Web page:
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PHI Celebration Honors “Care Connections” Senior Aides

March 4, 2016

PHI recently celebrated the accomplishments of the Senior Aides who participated in the “Care Connections Project” (CCP), a pilot funded by the New York State Department of Health that aimed to reduce preventable re-hospitalizations among members of Independence Care System (ICS), PHI’s affiliate managed-care organization.

The Senior Aides’ role in the pilot was to support ICS members’ home care workers in attending to and reporting unusual signs, symptoms or behaviors whose early detection could prevent a decline in health or the need for acute care. The Senior Aides also worked with both members and home care workers in the home in situations where unidentified or unaddressed issues threatened to “destabilize” the case.

The pilot officially ended in December 2015, and the clinical outcomes related to the pilot’s interventions are still under analysis. In the meantime, the Senior Aides themselves are ready to share stories of how they witnessed their impact firsthand.

Before the New Year began, PHI gathered them together to hear about how they had improved the lives of ICS members, and the lives of the home care workers who support them.

One Senior Aide recalled receiving a call at 3 PM on the Friday of Labor Day weekend. “The home care worker on this case was new, and she didn’t know how to use the Hoyer Lift in the member’s home or how to help the member sit up safely,” said June Jack. “I went to the member’s home right away, and spent three hours teaching the home care worker what she needed to know.”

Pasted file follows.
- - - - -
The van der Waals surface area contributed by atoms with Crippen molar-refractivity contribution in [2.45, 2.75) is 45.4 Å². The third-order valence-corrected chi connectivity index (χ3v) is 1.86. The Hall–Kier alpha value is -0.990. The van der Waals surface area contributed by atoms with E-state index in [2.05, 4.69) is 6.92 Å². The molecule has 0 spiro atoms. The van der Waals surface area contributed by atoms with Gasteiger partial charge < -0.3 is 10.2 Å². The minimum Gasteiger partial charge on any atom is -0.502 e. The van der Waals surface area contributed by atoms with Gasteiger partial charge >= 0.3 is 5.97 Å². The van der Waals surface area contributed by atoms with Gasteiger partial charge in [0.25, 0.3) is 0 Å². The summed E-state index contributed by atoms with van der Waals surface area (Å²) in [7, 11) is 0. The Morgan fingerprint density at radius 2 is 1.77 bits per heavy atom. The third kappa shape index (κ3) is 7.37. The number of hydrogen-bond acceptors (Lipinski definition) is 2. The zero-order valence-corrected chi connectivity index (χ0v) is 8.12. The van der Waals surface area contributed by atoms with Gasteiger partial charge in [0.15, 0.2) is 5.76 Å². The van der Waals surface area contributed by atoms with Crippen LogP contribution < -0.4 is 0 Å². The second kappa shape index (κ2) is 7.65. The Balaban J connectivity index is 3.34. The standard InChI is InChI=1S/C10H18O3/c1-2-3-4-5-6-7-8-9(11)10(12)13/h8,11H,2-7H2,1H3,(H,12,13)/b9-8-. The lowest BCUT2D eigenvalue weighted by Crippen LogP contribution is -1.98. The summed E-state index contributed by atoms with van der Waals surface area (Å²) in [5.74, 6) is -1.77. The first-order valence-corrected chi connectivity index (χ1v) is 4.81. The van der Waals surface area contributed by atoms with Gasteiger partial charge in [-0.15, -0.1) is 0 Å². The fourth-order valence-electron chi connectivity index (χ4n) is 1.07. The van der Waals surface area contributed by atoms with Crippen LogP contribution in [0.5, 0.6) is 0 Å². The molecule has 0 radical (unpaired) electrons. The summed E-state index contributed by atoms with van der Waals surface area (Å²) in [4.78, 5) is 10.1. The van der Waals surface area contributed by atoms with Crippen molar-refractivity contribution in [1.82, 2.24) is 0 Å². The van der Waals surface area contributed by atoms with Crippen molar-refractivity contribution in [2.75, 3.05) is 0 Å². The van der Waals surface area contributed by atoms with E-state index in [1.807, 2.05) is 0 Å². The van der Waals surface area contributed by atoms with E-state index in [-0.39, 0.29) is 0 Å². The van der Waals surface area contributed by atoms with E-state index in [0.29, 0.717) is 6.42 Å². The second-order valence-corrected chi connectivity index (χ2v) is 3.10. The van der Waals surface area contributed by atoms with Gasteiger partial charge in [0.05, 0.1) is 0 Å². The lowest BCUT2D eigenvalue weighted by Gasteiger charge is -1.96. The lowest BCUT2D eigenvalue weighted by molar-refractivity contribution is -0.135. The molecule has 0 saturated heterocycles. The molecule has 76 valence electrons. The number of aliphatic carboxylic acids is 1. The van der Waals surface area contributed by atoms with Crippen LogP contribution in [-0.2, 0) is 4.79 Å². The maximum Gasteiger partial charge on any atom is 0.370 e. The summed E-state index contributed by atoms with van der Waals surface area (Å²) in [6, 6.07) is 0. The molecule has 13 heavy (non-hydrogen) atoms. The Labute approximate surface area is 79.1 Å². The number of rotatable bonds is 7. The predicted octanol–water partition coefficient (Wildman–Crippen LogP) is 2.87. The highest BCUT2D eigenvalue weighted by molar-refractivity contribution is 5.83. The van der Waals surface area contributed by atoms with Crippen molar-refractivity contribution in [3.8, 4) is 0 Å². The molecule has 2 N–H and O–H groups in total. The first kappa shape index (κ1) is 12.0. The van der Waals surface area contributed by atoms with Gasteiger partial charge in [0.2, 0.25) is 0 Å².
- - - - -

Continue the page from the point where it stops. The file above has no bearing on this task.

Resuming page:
Another Senior Aide recalled being in a member’s home to train the home care worker how to use a telehealth device, when she happened to notice that there was grit in the member’s catheter. “I asked about it,” said Marisol Rivera, “and learned that the member couldn’t get to her appointment to get the catheter changed because the elevator was broken in her building. I informed my Clinical Manager, who was able arrange to have someone come to her home to change the catheter, and this might have prevented a hospitalization for her down the road.”

In some cases, Senior Aides worked with members and their assigned home health aides to ensure that the aides could provide stable, on-going support. In one case, Beverley Harriott coached a member to communicate more effectively with her assigned aides, which resulted in significantly less aide turnover.

Another Senior Aide, Rokhaya Sarr, discovered that one home health aide who had become chronically late to her case was at risk for becoming homeless. The Senior Aide was able to work with the agency to link the aide with supportive services that helped her secure more stable housing, thus enabling her to get to work on time.

Not only have ICS members and their home health aides benefited, but so have the Senior Aides themselves. Some of them took time at the December celebration to share what it has meant to them to take on this new professional role.

“This has opened up my eyes and taught me to be more ambitious,” said Venessa Morgan.

Beverley Harriott agreed. “In a lot of jobs, you have a fear to be open. Now I feel I can be open. You have poured so much into training us, more than we ever could have imagined was possible. I feel like I’m soaring, and I have PHI to thank for that.”

— by Renya Larson, PHI Organizational Change Consultant

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